Mark Hamilton probably didn’t see his medical career starting like this.
Once a brief member of the World Series champion St. Louis Cardinals in 2011, Hamilton is set to graduate from Hofstra University’s Donald and Barbara Zucker School of Medicine a month early to join the fight against the coronavirus pandemic, according to the Associated Press.
The desperate measure comes amid the desperate time of the coronavirus, with hospitals across the country desperate for as much personnel help as they can get.
Hamilton is reportedly set to join the Long Island Jewish Medical Center and North Shore University Hospital in the Northwell Health system, working as a first-year resident and spending elective weeks in the ICU. Long-term, Hamilton plans to work in interventional radiology.
From the AP:
“I could get the call tomorrow, that it’s time to go in,” Hamilton said this week. “I have had an incredible journey to becoming a doctor over the last four years, and not once did I think that I would find myself entering the field in a time like this.”
“Over both my careers, it’s the same thing. You’ve got a job to do, you’re needed, do them to the best of your ability,” he said.
That’s quite a transition from Hamilton’s old life as a professional baseball player who saw action in two MLB seasons with the Cardinals. Hamilton only hit a career .197/.258/.246 in 66 career plate appearances, but he did get a ring with the Cardinals and even supplied the winning hit in one game.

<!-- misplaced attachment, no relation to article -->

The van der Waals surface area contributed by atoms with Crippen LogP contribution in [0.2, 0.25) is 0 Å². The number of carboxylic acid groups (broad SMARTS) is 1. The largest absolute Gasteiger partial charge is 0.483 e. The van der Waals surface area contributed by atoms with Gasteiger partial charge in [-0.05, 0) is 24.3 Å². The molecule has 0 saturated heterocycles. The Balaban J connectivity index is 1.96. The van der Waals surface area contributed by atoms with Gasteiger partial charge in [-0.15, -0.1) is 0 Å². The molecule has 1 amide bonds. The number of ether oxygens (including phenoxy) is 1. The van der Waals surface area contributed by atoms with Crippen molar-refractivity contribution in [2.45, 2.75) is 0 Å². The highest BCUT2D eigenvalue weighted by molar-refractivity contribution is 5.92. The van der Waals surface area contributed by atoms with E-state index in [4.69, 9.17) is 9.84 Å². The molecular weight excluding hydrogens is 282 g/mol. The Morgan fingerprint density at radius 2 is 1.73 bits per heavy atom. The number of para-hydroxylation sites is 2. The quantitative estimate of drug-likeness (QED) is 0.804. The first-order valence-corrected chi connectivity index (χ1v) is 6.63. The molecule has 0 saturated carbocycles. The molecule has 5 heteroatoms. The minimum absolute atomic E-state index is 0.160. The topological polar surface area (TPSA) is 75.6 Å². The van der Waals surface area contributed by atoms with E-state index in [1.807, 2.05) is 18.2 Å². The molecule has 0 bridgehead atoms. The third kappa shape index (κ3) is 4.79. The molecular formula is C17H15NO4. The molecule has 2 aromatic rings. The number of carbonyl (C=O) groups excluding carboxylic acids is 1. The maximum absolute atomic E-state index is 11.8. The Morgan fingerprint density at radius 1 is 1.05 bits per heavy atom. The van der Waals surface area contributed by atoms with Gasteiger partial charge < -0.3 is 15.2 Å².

It apparently isn’t a huge surprise Hamilton entered the field of medicine. His father was reportedly the longtime head of pathology and laboratory medicine at MD Anderson Cancer Center in Houston and now holds the same position at the City of Hope Center in in Los Angeles County.
He also won’t be alone as a former professional athlete fighting coronavirus.
Hamilton’s not the only ex-pro athlete fighting coronavirus
Also out there treating coronavirus patients is former Tennessee Titans safety Myron Rolle, who famously left the NFL to attend medical school in 2013.
Seven years later, Rolle is a third-year neurosurgery resident at Massachusetts General Hospital, as documented by The Nashville Tennesseean. With many neurological procedures put on hold as COVID-19 slams the hospital, Rolle reportedly volunteered for a surge clinic that would triage patients with symptoms.
From The Tennesseean:
“Obviously, neurosurgery is not directly connected to this upper respiratory illness,” Rolle said. “But just like in football, if you're called to do something different that you weren't expecting, you adjust. You adapt. They’re showing us a new formation that we didn’t see on tape? You've got to hunker down and get the job done. In my opinion, this novel disease is something like that. A formation, a personnel package that we haven’t seen before. We have to meet the challenge, and I’m happy to be able to join the fight.”
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